An erroneous Baconian assumption, which was taken over by Marx, underlies the program of the domination of nature: namely, its demand for renunciation is justified for, in the long run, the domination of nature will create the material conditions that are the prerequisite for what Bacon called “the relief of man’s estate”—or the emancipation of the humanity, to put it in Marxian terms (Bacon 2008: 148). But there is a hitch in this program, and it generates the self-defeating logic of the dialectic of enlightenment. Because it represents “the introversion of sacrifice,” the renunciation of inner nature, which seeks to escape sacrifice, remains a form of sacrifice, albeit a displaced one. And as such, it is still subject to the law of equivalence. The math, Adorno and Horkheimer maintain, does not work: “All who renounce give away more of their life than is given back to them, more than the life they preserve” (Horkheimer and Adorno 2002: 43).

More concretely, the faulty math produces a calamitous result. In order to carry out the domination of nature, the subject must form a purposive calculating self by repressing its unconscious-instinctual life. It thereby reifies itself at the same time and to the same degree that it reifies external nature. It follows that at the point that nature has been thoroughly reified and dominated in order to produce the presumptive material preconditions for emancipation—which Horkheimer and Adorno assume had been approximated by the first half of the twentieth century—the self will have been thoroughly reified as well. In the process of creating the preconditions for its emancipation, the subject has, in short, so deformed itself—has so “annihilated” itself—that it is in no condition to appropriate those preconditions and create a better form of life. Hence, the self-defeating logic of the dialectic of enlightenment: “[W]ith the denial of nature in humans, not only the telos of the external mastery of nature, but also the telos of one’s one life becomes opaque and confused.” Instead of emancipation, barbarism results. It should be noted that, for Horkheimer and Adorno, “nature in the human being” constitutes that which is sacrificed in the process of dominating nature, as well as (in some unspecified fashion) that for the sake of which the entire process is pursued (Horkheimer and Adorno 2002: 42).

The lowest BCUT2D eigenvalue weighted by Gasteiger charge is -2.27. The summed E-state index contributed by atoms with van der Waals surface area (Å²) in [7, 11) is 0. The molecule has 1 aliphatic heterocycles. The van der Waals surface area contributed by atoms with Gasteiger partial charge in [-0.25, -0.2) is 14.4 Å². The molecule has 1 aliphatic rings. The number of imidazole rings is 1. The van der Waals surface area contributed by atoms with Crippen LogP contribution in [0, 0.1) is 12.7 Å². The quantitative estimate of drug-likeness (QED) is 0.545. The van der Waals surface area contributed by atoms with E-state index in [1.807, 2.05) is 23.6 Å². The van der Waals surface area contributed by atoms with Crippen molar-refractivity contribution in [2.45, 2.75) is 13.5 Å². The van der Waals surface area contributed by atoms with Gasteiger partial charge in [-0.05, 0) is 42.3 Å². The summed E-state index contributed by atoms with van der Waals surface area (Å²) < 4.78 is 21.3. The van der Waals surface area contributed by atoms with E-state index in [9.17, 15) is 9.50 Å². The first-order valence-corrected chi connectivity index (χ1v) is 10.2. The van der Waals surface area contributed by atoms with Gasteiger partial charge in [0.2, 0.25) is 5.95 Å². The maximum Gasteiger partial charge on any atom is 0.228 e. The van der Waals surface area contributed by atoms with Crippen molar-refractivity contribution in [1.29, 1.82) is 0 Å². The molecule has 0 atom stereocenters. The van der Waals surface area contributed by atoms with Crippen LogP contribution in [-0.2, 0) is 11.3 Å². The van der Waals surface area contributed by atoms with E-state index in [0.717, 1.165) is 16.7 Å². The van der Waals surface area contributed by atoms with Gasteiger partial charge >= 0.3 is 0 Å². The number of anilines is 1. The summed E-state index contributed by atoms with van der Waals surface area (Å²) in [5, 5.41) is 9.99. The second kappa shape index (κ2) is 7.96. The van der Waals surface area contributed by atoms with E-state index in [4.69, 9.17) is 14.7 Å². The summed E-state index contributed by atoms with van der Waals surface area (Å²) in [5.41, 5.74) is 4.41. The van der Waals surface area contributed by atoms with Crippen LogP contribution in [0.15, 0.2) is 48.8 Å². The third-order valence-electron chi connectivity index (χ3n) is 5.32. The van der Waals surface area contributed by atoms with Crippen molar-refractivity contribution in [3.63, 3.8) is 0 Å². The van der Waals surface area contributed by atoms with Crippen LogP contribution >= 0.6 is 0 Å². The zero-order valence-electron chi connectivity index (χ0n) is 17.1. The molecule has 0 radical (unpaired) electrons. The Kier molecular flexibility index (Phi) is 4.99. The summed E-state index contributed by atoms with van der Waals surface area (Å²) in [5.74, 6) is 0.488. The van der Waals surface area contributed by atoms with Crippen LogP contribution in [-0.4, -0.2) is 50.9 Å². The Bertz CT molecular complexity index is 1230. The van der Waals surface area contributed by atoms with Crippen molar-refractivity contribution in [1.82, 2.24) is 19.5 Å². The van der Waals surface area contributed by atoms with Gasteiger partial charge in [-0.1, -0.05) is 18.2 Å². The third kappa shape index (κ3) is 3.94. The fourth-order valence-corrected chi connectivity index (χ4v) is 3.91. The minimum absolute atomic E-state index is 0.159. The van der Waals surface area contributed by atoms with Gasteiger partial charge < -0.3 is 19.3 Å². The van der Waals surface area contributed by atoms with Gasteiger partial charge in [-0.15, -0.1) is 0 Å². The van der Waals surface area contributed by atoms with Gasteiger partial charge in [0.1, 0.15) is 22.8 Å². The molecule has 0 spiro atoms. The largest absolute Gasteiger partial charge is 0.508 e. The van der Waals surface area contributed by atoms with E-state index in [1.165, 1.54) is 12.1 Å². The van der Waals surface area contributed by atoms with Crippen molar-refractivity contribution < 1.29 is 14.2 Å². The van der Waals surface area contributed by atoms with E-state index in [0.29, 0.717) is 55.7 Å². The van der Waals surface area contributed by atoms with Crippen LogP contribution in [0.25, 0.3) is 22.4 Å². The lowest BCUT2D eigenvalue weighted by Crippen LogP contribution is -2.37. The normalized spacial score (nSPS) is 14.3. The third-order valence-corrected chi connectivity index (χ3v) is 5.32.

Because of their anti-Hegelian opposition to all modes of final reconciliation and their thesis of a totally administered world, Horkheimer and Adorno opposed all utopian solutions, indeed, positive solutions as such. Nevertheless, logically there is an unthematized utopian implication of their hyperbolic analysis—which they would surely have rejected had it been explicitly presented to them: that only the cessation of renunciation in toto, only the emancipation of inner nature and unfettered fulfillment, could prevent the dialectic of enlightenment from unfolding. Short of this implicit utopian solution, the most that Horkheimer and Adorno do is hint at one other possible way out of the dialectic’s fateful logic, namely, “the remembrance of nature within the subject” (Horkheimer and Adorno 2002: 32). But they do not provide the idea with much content.